I'm working on a scene where the referee of a basketball game comes back in the locker room after the game has ended, and he's supposed to be hearing crowd boo's in his head, because he made a terrible call during the game that's eating him up. The problem is when I throw a hpf and reverb on it, it just sounds like it's coming from the gymnasium. I've tried putting a reversed version of the boo's under the hpf one and it sounds a little too eerie for the scene.

Any suggestions would be much appreciated. Thanks all!

7 Answers 7


Cutting it accordingly is the first step, but defining the difference between his head space and the locker room in the mix is important as well.

How about adding a slight tinnitus ring, along with labored breathing, some basketball shoe squeaks, a few ball dribbles and a ref whistle to the crowd so that it's less discernible as simple crowd "boos". Maybe bit reduce the whole thing, add a slight bit of distortion so it comes more closely to migraine inducing noise rather than a flashback or memory? With multiple cut aways you could increase the tinnitus ring and focus on different aspects of the "bad call" while increasing the distortion/bit reduction until he finally snaps with the guilt. Assuming he does, of course.


Try making the crowd as dry as possible, and make it mono, with a bass boost simulating the proximity effect and up a presence boost between 2 - 4 kHz. The main thing is to make it sound like he is really close to the crowd, and that the crowd does not exist in a real world environment like a sports hall, the crowd should only exist inside his head.

  • @lain How would one go about making the crowd that was recorded in an a gymnasium dry without a de-verb plugin? Commented May 27, 2012 at 20:26
  • 2
    There is a phase cancellation technique where you copy and invert a channel and then use eq to allow only the dry part of the signal to pass through.
    – user80
    Commented May 28, 2012 at 11:52
  • How do I go about automating it so only the dry part comes through? Sorry if this is a newbie question. Commented May 30, 2012 at 17:55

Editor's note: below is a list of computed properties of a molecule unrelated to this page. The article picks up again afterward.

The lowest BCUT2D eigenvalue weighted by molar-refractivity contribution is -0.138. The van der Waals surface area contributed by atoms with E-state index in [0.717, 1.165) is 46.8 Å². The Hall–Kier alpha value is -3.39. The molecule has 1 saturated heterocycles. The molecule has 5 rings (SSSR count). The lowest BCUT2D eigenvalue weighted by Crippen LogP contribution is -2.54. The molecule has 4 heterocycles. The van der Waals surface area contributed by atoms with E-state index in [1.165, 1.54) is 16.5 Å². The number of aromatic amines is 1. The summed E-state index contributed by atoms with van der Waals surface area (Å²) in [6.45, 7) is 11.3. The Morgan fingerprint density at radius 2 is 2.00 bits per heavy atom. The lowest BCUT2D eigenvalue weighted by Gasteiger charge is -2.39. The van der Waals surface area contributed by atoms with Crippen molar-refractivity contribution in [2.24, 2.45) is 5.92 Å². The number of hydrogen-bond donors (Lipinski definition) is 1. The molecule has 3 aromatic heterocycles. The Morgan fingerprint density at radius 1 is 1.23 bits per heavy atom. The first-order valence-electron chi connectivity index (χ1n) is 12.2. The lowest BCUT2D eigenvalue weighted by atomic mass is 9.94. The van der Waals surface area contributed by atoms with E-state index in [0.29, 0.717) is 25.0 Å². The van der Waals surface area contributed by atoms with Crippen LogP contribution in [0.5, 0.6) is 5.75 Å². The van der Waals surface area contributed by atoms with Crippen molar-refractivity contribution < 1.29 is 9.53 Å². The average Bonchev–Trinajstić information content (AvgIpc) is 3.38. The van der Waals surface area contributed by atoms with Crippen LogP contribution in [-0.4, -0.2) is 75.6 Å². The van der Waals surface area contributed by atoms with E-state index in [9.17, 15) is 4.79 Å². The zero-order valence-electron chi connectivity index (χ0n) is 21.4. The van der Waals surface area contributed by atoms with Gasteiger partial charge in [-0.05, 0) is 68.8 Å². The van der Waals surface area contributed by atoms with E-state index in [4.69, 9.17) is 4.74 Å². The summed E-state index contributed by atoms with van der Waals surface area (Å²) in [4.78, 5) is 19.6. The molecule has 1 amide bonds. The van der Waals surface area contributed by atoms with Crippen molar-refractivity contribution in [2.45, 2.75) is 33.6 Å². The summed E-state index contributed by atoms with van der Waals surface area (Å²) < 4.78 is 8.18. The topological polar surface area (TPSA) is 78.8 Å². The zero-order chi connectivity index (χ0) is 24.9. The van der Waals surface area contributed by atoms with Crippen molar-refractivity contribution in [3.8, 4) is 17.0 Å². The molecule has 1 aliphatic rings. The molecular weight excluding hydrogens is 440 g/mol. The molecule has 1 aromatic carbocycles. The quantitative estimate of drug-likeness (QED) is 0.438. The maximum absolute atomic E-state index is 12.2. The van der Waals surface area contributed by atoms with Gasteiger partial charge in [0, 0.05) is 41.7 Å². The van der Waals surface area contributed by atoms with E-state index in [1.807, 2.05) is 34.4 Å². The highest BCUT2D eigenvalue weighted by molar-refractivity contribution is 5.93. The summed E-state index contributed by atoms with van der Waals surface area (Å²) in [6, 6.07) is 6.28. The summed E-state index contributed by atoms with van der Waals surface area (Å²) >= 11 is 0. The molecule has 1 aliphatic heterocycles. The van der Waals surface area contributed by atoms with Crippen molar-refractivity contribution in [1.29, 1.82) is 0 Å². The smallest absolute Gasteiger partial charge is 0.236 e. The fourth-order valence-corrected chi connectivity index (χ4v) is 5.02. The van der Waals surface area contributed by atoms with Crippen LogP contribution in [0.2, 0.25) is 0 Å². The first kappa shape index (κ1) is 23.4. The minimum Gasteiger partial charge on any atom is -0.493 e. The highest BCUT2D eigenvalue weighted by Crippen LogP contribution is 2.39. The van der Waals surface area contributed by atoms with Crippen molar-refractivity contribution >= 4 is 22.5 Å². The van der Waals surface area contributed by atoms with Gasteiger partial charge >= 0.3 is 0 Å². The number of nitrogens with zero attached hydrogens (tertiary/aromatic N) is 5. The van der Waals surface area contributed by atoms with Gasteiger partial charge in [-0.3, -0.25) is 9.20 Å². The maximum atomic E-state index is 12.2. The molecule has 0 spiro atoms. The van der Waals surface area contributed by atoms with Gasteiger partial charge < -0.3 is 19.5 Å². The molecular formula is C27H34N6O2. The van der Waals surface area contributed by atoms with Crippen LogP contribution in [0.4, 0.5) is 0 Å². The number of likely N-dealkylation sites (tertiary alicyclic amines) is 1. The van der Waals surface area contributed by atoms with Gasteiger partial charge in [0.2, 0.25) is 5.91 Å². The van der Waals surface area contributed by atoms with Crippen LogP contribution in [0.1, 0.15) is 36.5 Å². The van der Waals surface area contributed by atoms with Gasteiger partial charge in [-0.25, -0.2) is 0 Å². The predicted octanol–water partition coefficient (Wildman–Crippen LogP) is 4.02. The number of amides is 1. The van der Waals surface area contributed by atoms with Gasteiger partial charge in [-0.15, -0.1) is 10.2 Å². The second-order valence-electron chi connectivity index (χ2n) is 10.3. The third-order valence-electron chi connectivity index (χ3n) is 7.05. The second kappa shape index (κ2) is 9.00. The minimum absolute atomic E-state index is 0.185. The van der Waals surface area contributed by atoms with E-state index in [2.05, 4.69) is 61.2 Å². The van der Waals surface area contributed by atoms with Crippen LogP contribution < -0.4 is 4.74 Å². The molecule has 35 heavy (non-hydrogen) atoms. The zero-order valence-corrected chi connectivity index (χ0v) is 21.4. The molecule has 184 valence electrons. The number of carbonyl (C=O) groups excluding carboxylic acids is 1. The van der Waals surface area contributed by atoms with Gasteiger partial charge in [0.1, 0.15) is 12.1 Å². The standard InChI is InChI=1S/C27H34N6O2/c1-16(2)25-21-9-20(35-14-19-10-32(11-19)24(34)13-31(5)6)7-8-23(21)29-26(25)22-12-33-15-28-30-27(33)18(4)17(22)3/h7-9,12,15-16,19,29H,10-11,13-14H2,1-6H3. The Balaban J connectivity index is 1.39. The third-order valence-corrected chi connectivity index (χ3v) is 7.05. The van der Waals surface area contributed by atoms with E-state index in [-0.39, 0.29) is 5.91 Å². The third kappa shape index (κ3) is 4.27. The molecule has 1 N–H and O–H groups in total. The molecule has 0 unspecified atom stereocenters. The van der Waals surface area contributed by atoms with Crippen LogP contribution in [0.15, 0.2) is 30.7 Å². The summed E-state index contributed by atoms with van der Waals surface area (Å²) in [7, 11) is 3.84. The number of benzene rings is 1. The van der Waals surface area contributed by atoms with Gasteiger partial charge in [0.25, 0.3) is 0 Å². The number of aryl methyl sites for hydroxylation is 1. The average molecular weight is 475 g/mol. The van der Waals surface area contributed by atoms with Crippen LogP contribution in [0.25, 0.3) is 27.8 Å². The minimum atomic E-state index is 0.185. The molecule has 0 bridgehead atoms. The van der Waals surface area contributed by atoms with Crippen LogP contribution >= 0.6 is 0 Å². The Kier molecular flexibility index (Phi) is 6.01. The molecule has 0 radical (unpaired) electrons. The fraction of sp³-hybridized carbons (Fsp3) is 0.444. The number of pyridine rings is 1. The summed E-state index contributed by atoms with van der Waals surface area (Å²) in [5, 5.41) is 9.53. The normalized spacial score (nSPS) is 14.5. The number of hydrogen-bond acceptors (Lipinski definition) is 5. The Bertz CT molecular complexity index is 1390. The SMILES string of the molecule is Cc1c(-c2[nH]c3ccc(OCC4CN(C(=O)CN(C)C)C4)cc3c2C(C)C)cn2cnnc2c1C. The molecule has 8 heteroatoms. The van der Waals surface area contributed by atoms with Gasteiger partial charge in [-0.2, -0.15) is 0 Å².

• It is not a case of automation, you choose which frequencies you wish to hear on the inverted track and then by cutting the relevant frequencies you allow the dry signal to pass through from the original track
    – user80
    Commented May 30, 2012 at 19:10
  • I'm curious: to me, the duplicate/invert/eq method sounds just like using regular eq, but attenuating the input and using a higher q with more gain. I didn't think eq by itself was very effect for de-reverbing. Commented May 30, 2012 at 22:04

I usually reverse the audio, audiosuite some reverb and then revers the audio back to get this 'reverse reverb' ghostly sound. Hope this helps! GL!

  • Beat me to it! But I'd suggest only adding a small amount otherwise it may sound too 'spooky' for this piece. I'd suggest mixing in and out lower pitched / timestretched versions of the crowd noise behind the main effect too.
    – Skarik
    Commented May 30, 2012 at 17:42
  • This was my initial go to, and it sounded a little too eerie for the scene. Commented May 30, 2012 at 17:53
  • There is also a section in the blue mountain state opening credit scene where it shows a first person perspective of a football player on the ground and someone snaps their fingers at him real fast. The sound of the fingers snapping turned out really well because it presented the sound as if you were the football player hearing it. Check it out. Commented May 30, 2012 at 18:08

Try ayering the voices at different speeds. Plus delay, and some reverb. Something like the fourth sound effect in here: http://soundcloud.com/george-v/v-dusk-falling-sfx


Perhaps it's more about the moment where you place the voices. If they start on a close up of the referee. You'll get the connection much better. If you have a cut out to a wide shot the voices could be dropped totally. This could result in a nice inside/outside of his head feeling.

Is he somehow reacting to the voices?

Also a subtle drone might help. Just to mark that it's an unusual situation and not a sound from outside the room.


That's a tough one! I think Jascha is spot on about the placement of the voices. It's hard to project someone's headspace or POV when we're not close to them visually. A quiet long or mid shot, followed by a close up where the sound of the crowd booing creeps in, in time with some kind of reaction from the ref, would go a long way towards making it work. That all depends on how it was shot or cut, but maybe you could talk to the director about adjusting the cut if it's working against you.

Aside from that, i'd say try using a drastically different reverb from whatever's been heard in the stadium. Maybe throw in some delay or big early reflections?


I had a similar situation to yours. What worked out was to pull out everything you'd expect to hear in the shot (footsteps, ambience, clothes rustle) and only leave a filtered crowd, his breath and his heartbeat, kinda like his inner perspective. Cliché I know, but it worked spot on. At least on our shot. I also rolled out some top, which helped it sound more in his head.

Hope it helps...

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